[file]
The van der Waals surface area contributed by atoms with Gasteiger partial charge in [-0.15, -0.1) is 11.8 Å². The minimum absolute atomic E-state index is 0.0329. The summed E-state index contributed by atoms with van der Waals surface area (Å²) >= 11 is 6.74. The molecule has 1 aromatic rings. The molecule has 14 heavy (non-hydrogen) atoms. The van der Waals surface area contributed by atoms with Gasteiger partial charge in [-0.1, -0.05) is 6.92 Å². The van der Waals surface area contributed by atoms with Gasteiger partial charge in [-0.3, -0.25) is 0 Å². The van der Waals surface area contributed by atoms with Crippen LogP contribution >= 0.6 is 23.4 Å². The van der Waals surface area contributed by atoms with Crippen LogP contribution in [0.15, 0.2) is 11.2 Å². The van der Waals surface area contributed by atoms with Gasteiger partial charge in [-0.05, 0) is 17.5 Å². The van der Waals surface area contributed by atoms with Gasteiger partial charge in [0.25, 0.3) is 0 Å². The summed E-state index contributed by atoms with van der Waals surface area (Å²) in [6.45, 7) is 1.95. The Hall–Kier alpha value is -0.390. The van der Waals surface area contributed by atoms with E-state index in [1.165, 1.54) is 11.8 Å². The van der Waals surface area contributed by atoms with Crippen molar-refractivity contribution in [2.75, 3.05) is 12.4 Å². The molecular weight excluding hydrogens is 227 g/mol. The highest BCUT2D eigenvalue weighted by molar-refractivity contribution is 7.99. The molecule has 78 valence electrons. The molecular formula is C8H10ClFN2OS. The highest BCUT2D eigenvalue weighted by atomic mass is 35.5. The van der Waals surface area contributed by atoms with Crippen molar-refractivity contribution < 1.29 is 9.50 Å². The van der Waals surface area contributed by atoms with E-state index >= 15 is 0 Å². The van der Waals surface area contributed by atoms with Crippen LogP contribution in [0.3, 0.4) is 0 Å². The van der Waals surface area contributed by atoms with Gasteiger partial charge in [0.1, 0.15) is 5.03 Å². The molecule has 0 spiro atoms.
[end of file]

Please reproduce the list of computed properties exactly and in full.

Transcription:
The van der Waals surface area contributed by atoms with Gasteiger partial charge in [-0.15, -0.1) is 11.8 Å². The minimum absolute atomic E-state index is 0.0329. The summed E-state index contributed by atoms with van der Waals surface area (Å²) >= 11 is 6.74. The molecule has 1 aromatic rings. The molecule has 14 heavy (non-hydrogen) atoms. The van der Waals surface area contributed by atoms with Gasteiger partial charge in [-0.1, -0.05) is 6.92 Å². The van der Waals surface area contributed by atoms with Gasteiger partial charge in [-0.3, -0.25) is 0 Å². The van der Waals surface area contributed by atoms with Crippen LogP contribution >= 0.6 is 23.4 Å². The van der Waals surface area contributed by atoms with Crippen LogP contribution in [0.15, 0.2) is 11.2 Å². The van der Waals surface area contributed by atoms with Gasteiger partial charge in [-0.05, 0) is 17.5 Å². The van der Waals surface area contributed by atoms with Gasteiger partial charge in [0.25, 0.3) is 0 Å². The summed E-state index contributed by atoms with van der Waals surface area (Å²) in [6.45, 7) is 1.95. The Hall–Kier alpha value is -0.390. The van der Waals surface area contributed by atoms with E-state index in [1.165, 1.54) is 11.8 Å². The van der Waals surface area contributed by atoms with Crippen molar-refractivity contribution in [2.75, 3.05) is 12.4 Å². The molecular weight excluding hydrogens is 227 g/mol. The highest BCUT2D eigenvalue weighted by molar-refractivity contribution is 7.99. The molecule has 78 valence electrons. The molecular formula is C8H10ClFN2OS. The highest BCUT2D eigenvalue weighted by atomic mass is 35.5. The van der Waals surface area contributed by atoms with Crippen molar-refractivity contribution < 1.29 is 9.50 Å². The van der Waals surface area contributed by atoms with E-state index >= 15 is 0 Å². The van der Waals surface area contributed by atoms with Crippen LogP contribution in [0.3, 0.4) is 0 Å². The van der Waals surface area contributed by atoms with Gasteiger partial charge in [0.1, 0.15) is 5.03 Å². The molecule has 0 spiro atoms.